A new study showing that the PD-1 inhibitor pembrolizumab, a cancer immunotherapy drug, decreased the growth of tumors in 76% of individuals with pleural mesothelioma, a rare and fatal type of cancer that affects the outer lining of the lungs and internal chest wall, was presented in the American Association for Cancer Research (AACR) Annual Meeting held in Philadelphia April 18-22, Pennsylvania, USA.
The study entitled “Clinical safety and efficacy of pembrolizumab (MK-3475) in patients with malignant pleural mesothelioma: Preliminary results from KEYNOTE-028” was led by Evan W. Alley, MD, PhD, co-director of the Penn Mesothelioma and Pleural Program, together with an international research team from United States, Europe and the United Kingdom.
In 2014, Pembrolizumab was approved by the FDA for the treatment of metastatic melanoma. The drug belongs to the novel group of medications designated PD-1 inhibitors, a highly selective humanized monoclonal antibody that inhibits programmed cell death protein-1 (PD-1), blocking the interaction with its ligands, PD-L1 and PD-L2. This blockage activates the immune system to fight cancer. PD-1 regulates the immune responses by inhibiting the activation of T-cells, which are white blood cells that protect the organism from infection. This type of regulation is important to prevent autoimmune diseases where the body produces antibodies that target its own tissues.
The research team evaluated the safety and efficacy of pembrolizumab in patients with malignant pleural mesothelioma (MPM) positive for PD-L1, which has a poor prognosis. Patients diagnosed with this disease associated with exposure to asbestos and have a median survival rate of about one year. Dr. Alley said in the news release that 76% of the patients previously treated for MPM had the disease controlled, suggesting that Pembrolizumab is a very promising treatment for this type of cancer. There were no patients dropping treatment due to side effects. All patients in the study had MPM that progressed regardless of having been treated previously with standard or first-line therapy, or were unable to receive such therapy. Unfortunately, for these groups of patients there are no FDA-approved successful alternative therapies.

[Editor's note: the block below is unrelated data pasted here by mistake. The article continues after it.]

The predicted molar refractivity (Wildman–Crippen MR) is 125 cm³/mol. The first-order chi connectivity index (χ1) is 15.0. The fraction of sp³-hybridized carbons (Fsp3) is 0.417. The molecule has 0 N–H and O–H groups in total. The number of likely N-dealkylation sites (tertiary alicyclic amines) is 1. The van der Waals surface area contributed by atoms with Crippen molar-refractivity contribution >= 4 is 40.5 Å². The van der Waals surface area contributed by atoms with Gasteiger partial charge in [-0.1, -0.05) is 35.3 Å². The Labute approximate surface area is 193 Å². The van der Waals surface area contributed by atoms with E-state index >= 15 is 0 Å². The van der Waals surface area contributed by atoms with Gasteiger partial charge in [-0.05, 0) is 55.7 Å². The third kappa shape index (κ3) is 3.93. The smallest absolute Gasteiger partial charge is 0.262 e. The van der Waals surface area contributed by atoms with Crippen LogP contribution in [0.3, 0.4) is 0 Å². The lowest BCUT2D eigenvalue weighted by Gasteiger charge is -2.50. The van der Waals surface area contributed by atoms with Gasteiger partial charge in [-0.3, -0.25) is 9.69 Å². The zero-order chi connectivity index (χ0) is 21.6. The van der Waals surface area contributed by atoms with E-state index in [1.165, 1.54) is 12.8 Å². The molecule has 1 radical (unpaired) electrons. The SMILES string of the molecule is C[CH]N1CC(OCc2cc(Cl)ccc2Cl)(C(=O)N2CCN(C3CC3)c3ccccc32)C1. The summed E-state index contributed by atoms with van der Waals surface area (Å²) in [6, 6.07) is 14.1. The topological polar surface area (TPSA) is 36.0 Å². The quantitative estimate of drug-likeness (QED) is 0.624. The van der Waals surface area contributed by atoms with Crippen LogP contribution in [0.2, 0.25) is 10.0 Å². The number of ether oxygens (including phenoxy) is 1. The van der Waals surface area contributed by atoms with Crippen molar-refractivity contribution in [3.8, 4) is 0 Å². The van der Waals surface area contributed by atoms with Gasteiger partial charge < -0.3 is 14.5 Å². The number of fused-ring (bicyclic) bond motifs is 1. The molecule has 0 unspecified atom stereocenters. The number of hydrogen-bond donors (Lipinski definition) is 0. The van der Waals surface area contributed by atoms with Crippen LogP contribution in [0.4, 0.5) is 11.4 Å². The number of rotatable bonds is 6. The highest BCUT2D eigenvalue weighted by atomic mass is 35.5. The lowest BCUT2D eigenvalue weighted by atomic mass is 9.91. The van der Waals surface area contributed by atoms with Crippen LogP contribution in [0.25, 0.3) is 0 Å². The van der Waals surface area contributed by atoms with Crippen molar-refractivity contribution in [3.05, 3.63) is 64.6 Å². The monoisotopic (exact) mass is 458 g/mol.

“More research and trials will be occurring, which we hope will provide further grounds for optimism,” concluded Dr. Alley.
The present trial was financially supported by Merck, which manufactures pembrolizumab.